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One of the most amazing sites in Sri Lanka is the Gal Vihara, which is located within the ancient city of Polonnaruwa, a UNESCO World Heritage Site. I thought the Gal Vihara was unusual and interesting enough to warrant a more detailed blog. During my last visit I spent a full hour here, studying and photographing details of the carvings and just watching people.
This has long been a site of Buddhist worship and teaching. Gal Vihara (meaning ‘Rock Temple’) is an amazing collection of beautifully sculpted Buddha images carved from a massive granite boulder. The scope of the carvings and their beautiful detail never cease to amaze me. Hard to imagine the time it …
Sri Lanka is home to several exquisite and fascinating historic sites, one of which is the medieval city of Polonnaruwa, a UNESCO World Heritage Site.
There’s a river not that far from the ruins, but this toque monkey was innovative, deciding instead of having to scamper a mile or more for a drink, she would simply drink from water trapped in rounded stone holes (probably where logs had been inserted centuries ago).
Simple, but effective and thirst-quenching.
(Click on thumbnails to enlarge, right arrow to advance the slideshow)
A traditional stop when driving the road from Colombo to Nuwara Eliya is to see St. Clair’s Falls, one of the widest waterfalls in Sri Lanka. It was misty and cool in the mountains here at nearly a mile above sea level, as it often is.
The cascade of the Kotmale Oya river through the St. Clair tea plantation (from which the falls derive their name) is a pretty sight. I’d previously visited these falls about 20 years earlier and recalled a lot more water literally filling the river and pouring rather than trickling down the mountain. I asked my driver whether the water was so low because of dry weather? No that was not the case — apparently the flow …
Despite being a small nation, there’s a lot of beautiful scenery to enjoy in Sri Lanka, from lovely palm-fringed beaches, to charming small villages, to ancient cities. As far as scenery to enjoy while on a road trip, I don’t think there’s anything more appealing than a drive through the tea country of the mountains.
The following images are a short gallery taken from my back seat window while traveling from Colombo to Nuwara Eliya, the latter city in the heart of the country’s tea-growing region. The roads are curvy and progress is slow, but I suppose that’s a metaphor for life in Ceylon.
Here are some of the scenes spotted along the way:
(Click on thumbnails to enlarge, right arrow to advance …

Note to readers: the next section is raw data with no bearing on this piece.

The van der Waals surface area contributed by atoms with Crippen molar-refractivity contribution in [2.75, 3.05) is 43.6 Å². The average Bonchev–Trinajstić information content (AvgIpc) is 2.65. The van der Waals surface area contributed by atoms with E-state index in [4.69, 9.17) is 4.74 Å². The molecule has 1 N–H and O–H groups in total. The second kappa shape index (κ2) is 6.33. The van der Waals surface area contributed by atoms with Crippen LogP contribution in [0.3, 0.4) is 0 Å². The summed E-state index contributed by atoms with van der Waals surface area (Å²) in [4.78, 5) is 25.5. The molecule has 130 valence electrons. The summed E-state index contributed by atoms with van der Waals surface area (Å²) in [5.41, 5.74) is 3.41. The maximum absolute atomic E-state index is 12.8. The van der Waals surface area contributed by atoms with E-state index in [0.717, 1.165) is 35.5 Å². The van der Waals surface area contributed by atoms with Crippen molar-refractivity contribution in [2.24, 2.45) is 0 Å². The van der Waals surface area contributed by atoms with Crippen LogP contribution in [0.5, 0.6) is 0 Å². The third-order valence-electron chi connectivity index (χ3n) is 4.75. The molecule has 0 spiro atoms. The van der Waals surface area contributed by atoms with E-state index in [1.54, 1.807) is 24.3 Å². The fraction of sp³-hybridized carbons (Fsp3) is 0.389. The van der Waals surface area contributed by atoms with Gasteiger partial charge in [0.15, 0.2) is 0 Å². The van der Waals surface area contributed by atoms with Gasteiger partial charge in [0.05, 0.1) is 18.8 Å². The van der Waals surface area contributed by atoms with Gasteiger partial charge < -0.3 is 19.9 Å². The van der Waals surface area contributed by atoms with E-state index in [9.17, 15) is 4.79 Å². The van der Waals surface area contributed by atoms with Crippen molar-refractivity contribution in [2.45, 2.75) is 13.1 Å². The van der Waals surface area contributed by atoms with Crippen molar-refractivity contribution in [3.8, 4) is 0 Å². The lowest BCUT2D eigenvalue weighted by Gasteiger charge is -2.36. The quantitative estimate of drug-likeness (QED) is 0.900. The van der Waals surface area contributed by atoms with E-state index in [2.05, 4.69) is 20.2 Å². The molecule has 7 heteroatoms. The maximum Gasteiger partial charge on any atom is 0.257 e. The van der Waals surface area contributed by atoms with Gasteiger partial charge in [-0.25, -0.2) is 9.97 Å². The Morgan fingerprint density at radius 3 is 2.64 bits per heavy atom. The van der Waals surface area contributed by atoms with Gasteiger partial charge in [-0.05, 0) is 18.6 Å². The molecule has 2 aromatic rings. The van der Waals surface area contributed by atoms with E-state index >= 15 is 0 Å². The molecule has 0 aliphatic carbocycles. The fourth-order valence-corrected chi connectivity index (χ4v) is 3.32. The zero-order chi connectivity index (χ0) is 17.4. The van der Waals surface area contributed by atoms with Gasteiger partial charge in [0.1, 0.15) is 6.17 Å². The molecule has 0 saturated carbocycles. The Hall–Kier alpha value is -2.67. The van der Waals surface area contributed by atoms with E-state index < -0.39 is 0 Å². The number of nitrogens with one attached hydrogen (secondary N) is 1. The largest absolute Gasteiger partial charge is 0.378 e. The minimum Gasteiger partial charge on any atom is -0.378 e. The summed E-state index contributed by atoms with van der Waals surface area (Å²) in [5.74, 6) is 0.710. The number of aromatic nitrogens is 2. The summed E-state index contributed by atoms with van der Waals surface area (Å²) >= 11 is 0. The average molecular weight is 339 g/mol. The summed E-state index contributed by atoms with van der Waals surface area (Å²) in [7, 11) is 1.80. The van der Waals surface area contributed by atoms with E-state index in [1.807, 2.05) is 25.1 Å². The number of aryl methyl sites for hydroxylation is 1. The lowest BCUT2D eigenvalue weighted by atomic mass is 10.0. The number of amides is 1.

The medieval ruins of Polonnaruwa are located in east-central Sri Lanka.
During my last trip to Sri Lanka I revisited Polonnaruwa as I’d only been there on one prior occasion. During that prior visit, Polonnaruwa was at the fringes of the front in the country’s lingering Civil War, and not considered safe, so we didn’t stay any longer than necessary to visit the highlights of the ruined city.
This trip was done at a more relaxed pace. We spent two nights in the Polonnaruwa at a charming small hotel adjacent to the ruins, got to celebrate Sri Lankan New Year with the hotel owners, staff and guests, and I had a leisurely day to explore the ruins.
Polonnaruwa is part of Sri Lanka’s Cultural Triangle, …
High in the mountains of central Sri Lanka you’ll find vast plantations of tea. Interspersed among these are tea centers, wherein you can stop, sample some of the local tea and purchase some to take with you. Some of these stops include a free tour of a tea production factory; here you can see how the tea leaves are dried, fermented, roasted, crushed and prepared for market.
Near the city of Nuwara Eliya we stopped at St. Clair’s Tea Center, which is only a tea shop with no adjoining factory tour. St. Clair’s was founded in the 19th century by James Ryan, who was among the first in the region to begin growing and experimenting with tea. The plantation is named …
When I last visited Nuwara Eliya, situated high in the mountains of Sri Lanka’s tea country, I made a point of seeing some of the local sights. One of the my friends and traveling companions, a devout Catholic, wanted to visit St. Xavier’s Catholic Church, which I’m glad we did because it is quite lovely.
The church’s construction was begun in 1838, and it was completed over a 10 year period. It’s still a lovely building, a brown color with colonial architecture, so it fits in well with the overall appearance of the town.
The interior of the church is bright and cheery, and has some interesting mementos of the Saint it’s named for.
(Click on thumbnails to enlarge and right arrow to …
Columbo’s Fort District is one of the city’s oldest neighborhoods. Developed extensively during the British Colonial era, a visit to many areas in the Fort seems like stepping back a century or more. Many of its hotels, shops and offices date to this period. To this day it remains the city’s center of business and is home to the Bank of Ceylon headquarters and Ceylon Stock Exchange.
The Fort District was built around Colombo’s fine harbor and it is here you will find the Maritime Museum, lighthouse, and Naval barracks. The area is also site of the country’s Presidential residency and some branches of the country’s government offices. The area is not exclusively a slice of old England. For example, the Old Dutch …